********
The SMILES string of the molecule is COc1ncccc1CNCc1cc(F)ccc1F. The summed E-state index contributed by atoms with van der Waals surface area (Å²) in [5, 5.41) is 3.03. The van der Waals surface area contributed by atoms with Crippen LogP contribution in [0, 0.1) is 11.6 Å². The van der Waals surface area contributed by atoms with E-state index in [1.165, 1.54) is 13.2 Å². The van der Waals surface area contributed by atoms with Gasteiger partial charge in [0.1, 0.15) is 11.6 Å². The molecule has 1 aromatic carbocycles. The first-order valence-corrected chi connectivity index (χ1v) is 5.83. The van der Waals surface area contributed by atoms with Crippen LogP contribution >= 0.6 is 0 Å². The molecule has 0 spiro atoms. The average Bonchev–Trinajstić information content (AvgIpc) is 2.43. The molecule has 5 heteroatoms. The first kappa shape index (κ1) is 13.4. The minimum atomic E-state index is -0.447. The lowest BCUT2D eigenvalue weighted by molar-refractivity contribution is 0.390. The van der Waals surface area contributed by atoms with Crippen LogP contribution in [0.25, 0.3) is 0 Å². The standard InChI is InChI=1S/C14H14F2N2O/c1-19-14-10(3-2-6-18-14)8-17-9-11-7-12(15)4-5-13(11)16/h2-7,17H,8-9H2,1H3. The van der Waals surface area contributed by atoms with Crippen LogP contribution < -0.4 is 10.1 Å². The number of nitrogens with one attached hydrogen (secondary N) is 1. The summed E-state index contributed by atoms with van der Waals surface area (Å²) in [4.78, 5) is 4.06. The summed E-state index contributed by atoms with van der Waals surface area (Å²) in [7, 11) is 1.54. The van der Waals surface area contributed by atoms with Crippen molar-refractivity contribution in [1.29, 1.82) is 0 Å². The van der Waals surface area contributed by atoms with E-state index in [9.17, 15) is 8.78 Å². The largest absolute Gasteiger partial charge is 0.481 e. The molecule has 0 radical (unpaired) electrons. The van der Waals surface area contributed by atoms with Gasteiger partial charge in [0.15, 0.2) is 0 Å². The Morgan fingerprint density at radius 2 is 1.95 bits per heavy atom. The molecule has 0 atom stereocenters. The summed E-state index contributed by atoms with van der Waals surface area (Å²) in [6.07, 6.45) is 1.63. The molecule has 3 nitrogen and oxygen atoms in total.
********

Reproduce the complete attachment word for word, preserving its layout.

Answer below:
The SMILES string of the molecule is COc1ncccc1CNCc1cc(F)ccc1F. The summed E-state index contributed by atoms with van der Waals surface area (Å²) in [5, 5.41) is 3.03. The van der Waals surface area contributed by atoms with Crippen LogP contribution in [0, 0.1) is 11.6 Å². The van der Waals surface area contributed by atoms with E-state index in [1.165, 1.54) is 13.2 Å². The van der Waals surface area contributed by atoms with Gasteiger partial charge in [0.1, 0.15) is 11.6 Å². The molecule has 1 aromatic carbocycles. The first-order valence-corrected chi connectivity index (χ1v) is 5.83. The van der Waals surface area contributed by atoms with Crippen LogP contribution >= 0.6 is 0 Å². The molecule has 0 spiro atoms. The average Bonchev–Trinajstić information content (AvgIpc) is 2.43. The molecule has 5 heteroatoms. The first kappa shape index (κ1) is 13.4. The minimum atomic E-state index is -0.447. The lowest BCUT2D eigenvalue weighted by molar-refractivity contribution is 0.390. The van der Waals surface area contributed by atoms with Crippen LogP contribution in [0.25, 0.3) is 0 Å². The standard InChI is InChI=1S/C14H14F2N2O/c1-19-14-10(3-2-6-18-14)8-17-9-11-7-12(15)4-5-13(11)16/h2-7,17H,8-9H2,1H3. The van der Waals surface area contributed by atoms with Crippen LogP contribution < -0.4 is 10.1 Å². The number of nitrogens with one attached hydrogen (secondary N) is 1. The summed E-state index contributed by atoms with van der Waals surface area (Å²) in [4.78, 5) is 4.06. The summed E-state index contributed by atoms with van der Waals surface area (Å²) in [7, 11) is 1.54. The van der Waals surface area contributed by atoms with Crippen molar-refractivity contribution in [1.29, 1.82) is 0 Å². The van der Waals surface area contributed by atoms with E-state index in [9.17, 15) is 8.78 Å². The largest absolute Gasteiger partial charge is 0.481 e. The molecule has 0 radical (unpaired) electrons. The van der Waals surface area contributed by atoms with Gasteiger partial charge in [0.15, 0.2) is 0 Å². The Morgan fingerprint density at radius 2 is 1.95 bits per heavy atom. The molecule has 0 atom stereocenters. The summed E-state index contributed by atoms with van der Waals surface area (Å²) in [6.07, 6.45) is 1.63. The molecule has 3 nitrogen and oxygen atoms in total.